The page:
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Xie, S.; Yan, H.; Qi, R. Working Principle of Polymer-Based Nanogenerators Using Environmental Energy. Encyclopedia. Available online: https://encyclopedia.pub/entry/55525 (accessed on 15 April 2024).
Xie S, Yan H, Qi R. Working Principle of Polymer-Based Nanogenerators Using Environmental Energy. Encyclopedia. Available at: https://encyclopedia.pub/entry/55525. Accessed April 15, 2024.
Xie, Shuanghong, Huping Yan, Ronghui Qi. "Working Principle of Polymer-Based Nanogenerators Using Environmental Energy" Encyclopedia, https://encyclopedia.pub/entry/55525 (accessed April 15, 2024).
Xie, S., Yan, H., & Qi, R. (2024, February 27). Working Principle of Polymer-Based Nanogenerators Using Environmental Energy. In Encyclopedia. https://encyclopedia.pub/entry/55525
Xie, Shuanghong, et al. "Working Principle of Polymer-Based Nanogenerators Using Environmental Energy." Encyclopedia. Web. 27 February, 2024.
Working Principle of Polymer-Based Nanogenerators Using Environmental Energy
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Natural environment hosts a considerable amount of accessible energy, comprising mechanical, thermal, and chemical potentials. Environment-induced nanogenerators are nanomaterial-based electronic chips that capture environmental energy and convert it into electricity in an environmentally friendly way. Polymers, characterized by their superior flexibility, lightweight, and ease of processing, are considered viable materials.

environment-induced nanogenerator polymer-based power generation performance

1. Introduction

Environmental energy nanogenerators function by employing materials with specific structures or characteristics to convert mechanical energy, temperature differences, or chemical potential energy variations in the environment into a polarization phenomenon of charged particles within the material. This polarization is then utilized through a device to produce an external output, ultimately accomplishing the conversion of environmental energy into electrical energy [1]. According to Wang’s expansion of Maxwell’s displacement current equation in 2017, the nanogenerator’s current comprises both displacement current and conduction current, as expressed in Equation (1). The conduction current results from the flow of conductor electrons [2], while the displacement current 𝐼𝑑 arises from changes in the environmental conditions of the power generation material, encompassing the external electric field action term and the polarization field term, as presented in Equation (2):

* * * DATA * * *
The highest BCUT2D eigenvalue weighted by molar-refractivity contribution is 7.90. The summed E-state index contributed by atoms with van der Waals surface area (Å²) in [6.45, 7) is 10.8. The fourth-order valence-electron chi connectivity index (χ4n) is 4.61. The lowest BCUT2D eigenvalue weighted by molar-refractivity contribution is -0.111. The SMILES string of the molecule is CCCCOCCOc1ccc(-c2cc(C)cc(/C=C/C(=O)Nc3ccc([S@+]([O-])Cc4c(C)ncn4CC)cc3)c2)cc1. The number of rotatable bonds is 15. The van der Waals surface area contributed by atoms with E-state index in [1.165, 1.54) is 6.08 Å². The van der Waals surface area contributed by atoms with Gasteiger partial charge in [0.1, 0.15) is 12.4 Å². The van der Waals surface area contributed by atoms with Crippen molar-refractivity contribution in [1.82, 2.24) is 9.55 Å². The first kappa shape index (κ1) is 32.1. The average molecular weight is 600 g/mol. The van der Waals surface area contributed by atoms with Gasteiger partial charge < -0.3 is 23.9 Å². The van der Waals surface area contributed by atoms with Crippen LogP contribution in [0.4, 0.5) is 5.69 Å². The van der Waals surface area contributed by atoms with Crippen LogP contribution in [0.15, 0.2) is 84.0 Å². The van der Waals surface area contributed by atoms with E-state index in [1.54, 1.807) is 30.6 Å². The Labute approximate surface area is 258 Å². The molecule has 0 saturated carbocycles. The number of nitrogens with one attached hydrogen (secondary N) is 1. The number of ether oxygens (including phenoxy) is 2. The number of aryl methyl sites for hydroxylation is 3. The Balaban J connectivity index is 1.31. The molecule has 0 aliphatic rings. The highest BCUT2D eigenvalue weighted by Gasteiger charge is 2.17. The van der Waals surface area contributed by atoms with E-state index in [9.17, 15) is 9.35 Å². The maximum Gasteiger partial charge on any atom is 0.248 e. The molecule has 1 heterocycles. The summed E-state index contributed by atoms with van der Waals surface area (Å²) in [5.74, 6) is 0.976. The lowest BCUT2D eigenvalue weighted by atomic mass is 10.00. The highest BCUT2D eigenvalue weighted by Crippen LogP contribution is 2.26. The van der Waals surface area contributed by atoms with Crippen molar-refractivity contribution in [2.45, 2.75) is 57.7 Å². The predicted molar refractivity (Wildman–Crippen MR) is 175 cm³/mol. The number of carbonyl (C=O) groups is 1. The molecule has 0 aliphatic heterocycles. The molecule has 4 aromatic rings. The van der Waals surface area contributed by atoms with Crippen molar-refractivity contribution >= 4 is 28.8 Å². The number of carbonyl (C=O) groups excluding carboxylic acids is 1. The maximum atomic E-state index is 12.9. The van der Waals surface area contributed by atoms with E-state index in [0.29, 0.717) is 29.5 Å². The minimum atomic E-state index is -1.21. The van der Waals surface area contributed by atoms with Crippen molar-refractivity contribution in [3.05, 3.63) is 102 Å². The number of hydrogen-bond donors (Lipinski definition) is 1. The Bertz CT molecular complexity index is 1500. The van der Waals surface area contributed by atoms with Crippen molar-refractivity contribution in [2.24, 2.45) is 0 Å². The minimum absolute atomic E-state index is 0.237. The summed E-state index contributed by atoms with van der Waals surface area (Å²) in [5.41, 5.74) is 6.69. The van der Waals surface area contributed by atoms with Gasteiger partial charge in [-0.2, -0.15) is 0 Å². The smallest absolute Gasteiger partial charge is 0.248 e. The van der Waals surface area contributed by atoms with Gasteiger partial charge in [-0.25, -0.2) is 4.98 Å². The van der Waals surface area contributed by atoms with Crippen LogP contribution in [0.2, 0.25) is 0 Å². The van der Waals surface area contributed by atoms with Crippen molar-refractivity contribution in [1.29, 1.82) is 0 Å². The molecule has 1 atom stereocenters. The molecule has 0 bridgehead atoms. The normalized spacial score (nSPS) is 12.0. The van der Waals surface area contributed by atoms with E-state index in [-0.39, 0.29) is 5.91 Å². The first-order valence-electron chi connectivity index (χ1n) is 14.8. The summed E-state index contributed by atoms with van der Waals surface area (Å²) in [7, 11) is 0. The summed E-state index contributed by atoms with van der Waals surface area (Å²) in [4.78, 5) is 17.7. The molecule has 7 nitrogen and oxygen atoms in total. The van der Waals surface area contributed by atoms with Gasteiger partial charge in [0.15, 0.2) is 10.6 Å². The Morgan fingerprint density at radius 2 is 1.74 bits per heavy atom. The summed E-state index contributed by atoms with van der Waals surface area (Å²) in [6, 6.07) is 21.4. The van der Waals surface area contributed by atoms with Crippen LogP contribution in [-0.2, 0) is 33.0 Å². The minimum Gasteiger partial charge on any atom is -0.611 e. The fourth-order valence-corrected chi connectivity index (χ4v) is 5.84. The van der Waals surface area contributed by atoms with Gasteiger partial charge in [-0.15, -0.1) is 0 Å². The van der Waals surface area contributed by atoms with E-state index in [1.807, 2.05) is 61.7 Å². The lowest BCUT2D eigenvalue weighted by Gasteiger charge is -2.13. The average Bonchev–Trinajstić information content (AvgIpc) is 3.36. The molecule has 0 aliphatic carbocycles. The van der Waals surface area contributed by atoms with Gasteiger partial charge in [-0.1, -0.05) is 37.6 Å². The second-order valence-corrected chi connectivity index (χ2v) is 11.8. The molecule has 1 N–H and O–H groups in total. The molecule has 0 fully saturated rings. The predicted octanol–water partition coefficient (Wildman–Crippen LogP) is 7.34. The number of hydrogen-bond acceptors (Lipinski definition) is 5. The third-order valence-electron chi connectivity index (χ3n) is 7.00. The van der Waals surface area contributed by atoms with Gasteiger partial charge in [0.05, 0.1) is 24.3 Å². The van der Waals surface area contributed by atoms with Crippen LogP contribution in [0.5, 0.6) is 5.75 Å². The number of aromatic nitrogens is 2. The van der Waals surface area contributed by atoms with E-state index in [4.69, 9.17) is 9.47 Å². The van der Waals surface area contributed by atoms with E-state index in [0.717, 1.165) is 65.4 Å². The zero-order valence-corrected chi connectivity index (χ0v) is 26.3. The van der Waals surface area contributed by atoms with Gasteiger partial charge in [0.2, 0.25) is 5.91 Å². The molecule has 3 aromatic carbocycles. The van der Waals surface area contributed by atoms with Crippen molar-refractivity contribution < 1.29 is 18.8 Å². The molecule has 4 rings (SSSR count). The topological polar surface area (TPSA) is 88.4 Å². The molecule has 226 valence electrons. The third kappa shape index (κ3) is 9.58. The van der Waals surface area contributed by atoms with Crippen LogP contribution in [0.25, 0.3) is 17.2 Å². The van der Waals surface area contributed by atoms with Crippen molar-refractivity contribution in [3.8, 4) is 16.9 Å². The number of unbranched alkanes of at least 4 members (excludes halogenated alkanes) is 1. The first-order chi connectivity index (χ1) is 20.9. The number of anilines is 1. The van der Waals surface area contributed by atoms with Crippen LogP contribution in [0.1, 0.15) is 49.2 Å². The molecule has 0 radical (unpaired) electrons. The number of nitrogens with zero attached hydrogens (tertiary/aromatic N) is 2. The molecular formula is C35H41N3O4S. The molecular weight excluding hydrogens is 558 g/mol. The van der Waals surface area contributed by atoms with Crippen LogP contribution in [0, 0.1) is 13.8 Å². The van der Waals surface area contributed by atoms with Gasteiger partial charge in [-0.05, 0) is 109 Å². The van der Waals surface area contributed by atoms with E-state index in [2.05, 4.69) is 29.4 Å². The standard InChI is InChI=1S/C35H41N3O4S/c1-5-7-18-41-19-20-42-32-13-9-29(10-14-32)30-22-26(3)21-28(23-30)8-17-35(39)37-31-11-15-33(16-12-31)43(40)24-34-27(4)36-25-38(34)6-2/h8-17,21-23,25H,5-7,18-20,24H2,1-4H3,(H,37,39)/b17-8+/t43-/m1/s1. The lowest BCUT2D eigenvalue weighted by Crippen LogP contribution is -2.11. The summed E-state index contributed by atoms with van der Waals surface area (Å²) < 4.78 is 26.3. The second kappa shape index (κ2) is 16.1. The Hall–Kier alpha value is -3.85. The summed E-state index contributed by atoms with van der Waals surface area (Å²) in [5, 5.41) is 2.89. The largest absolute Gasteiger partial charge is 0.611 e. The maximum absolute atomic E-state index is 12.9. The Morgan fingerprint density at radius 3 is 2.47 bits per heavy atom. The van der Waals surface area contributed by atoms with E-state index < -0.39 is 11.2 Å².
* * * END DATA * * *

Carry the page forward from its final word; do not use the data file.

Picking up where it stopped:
I t = I c + I d = I c + S D t · d S
D t = t E t + P s t

where 𝐼𝑡, 𝐼𝑐, 𝐼𝑑 represent the total current, conduction current, and displacement current, respectively. 𝐷, 𝐸, 𝑃𝑠 are the displacement field, electric field and polarization field caused by surface electrostatic charge, respectively. The partial derivative 𝑃𝑠𝑡 is directly related to the output current of the nanogenerator.

2. Piezoelectric Nanogenerator

The piezoelectric effect was initially observed in inorganic crystal materials possessing asymmetric charge centers. The asymmetrical displacement of positive and negative current carriers during compression results in material polarization. The piezoelectric effect is categorized into positive piezoelectric effect and inverse piezoelectric effect, as depicted in Figure 1a. When an external force is applied, the piezoelectric material exhibits a measurable potential difference due to the material’s internal deformation, referred to as the positive piezoelectric effect. The potential generated by the positive piezoelectric effect is contingent upon the force direction applied to the material. Consequently, alterations in force direction lead to changes in the polarization phenomenon within the material, resulting in corresponding variations in the piezoelectric potential.